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    What went wrong: Investigation into the Costa Concordia disaster

    The Costa Concordia disaster could have been easily avoided
    Date:1 June 2012 Tags:, ,

    The sinking of a behemoth pleasure vessel off the Coast of italy turns a vacation into a nightmare for thousands. By Barbara S Peterson

    Antonello Tievoli, head waiter on the Costa Concordia, stepped on to the bridge of the cruise ship at 9:15 pm on Friday, January 13 of this year. From the wide windows, Tievoli could see the glittering lights of his home, Giglio Island, drawing closer. Captain Francesco Schettino knew that Tievoli’s sister lived on Giglio, and invited him to the bridge as they cruised past. With its 13 brightly lit decks, the ship was more brilliant than anything on the island. The 4 200 people on board outnumbered the island’s residents four to one.

    The captain was no longer following his charted course – he had ordered the 290-metre-long ship to cruise at least 6 kilometres closer to the island. Insiders say that it was a special tradition for Costa liners to salute a beloved former captain, Mario Palombo, as they passed by his home on Giglio. The ship, which had earlier slowed down while Schettino lingered over a meal, accelerated to 16 knots, a brisk speed for a large vessel less than 2 kilometres from a coastline.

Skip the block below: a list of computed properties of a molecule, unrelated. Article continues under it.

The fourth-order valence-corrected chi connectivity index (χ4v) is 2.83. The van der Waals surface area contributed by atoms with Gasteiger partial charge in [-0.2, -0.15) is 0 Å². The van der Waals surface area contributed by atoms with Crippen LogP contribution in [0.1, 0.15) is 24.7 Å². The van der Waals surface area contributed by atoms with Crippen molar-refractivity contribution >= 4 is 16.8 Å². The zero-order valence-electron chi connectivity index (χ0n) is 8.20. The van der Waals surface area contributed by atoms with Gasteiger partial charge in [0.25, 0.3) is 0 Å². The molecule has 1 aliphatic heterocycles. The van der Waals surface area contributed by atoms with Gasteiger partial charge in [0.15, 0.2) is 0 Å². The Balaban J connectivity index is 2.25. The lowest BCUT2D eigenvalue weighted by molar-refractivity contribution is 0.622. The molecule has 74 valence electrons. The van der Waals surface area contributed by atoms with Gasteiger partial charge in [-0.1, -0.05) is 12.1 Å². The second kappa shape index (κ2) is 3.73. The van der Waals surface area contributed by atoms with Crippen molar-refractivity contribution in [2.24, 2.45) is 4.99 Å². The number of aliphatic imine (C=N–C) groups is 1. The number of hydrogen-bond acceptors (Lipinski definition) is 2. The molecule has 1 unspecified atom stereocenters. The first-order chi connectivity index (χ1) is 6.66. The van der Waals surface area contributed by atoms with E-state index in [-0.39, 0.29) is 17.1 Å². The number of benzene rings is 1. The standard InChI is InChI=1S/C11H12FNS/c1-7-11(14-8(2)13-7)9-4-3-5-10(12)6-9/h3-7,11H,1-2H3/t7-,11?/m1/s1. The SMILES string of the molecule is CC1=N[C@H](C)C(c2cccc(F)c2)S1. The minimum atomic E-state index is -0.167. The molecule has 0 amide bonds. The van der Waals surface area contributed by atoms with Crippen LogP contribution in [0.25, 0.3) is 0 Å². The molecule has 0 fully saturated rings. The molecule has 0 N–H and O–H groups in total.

The ship’s printed itinerary mentioned the island’s proximity, but few of the 3 200 passengers were looking outside. The Concordia left Civitavecchia, the port city of Rome, about 2 hours earlier, and the passengers were just settling into their vacation routines. Minnesota resident Ronda Rosenthal, who had stopped at her cabin before heading to a 9:30 pm performance by Martin the Magician, looked out her porthole and saw white froth. “The waves were cresting really high, and we could see lights in the distance,” Rosenthal says. “And I thought, we are either going very fast or we are very close to shore.” Schettino spoke to Palombo, only to find out that his friend and mentor was at his winter residence on the mainland. But there was no turning back; the ship was on a direct course for the rocky coast.

    9:40 pm
    GOING OFF COURSE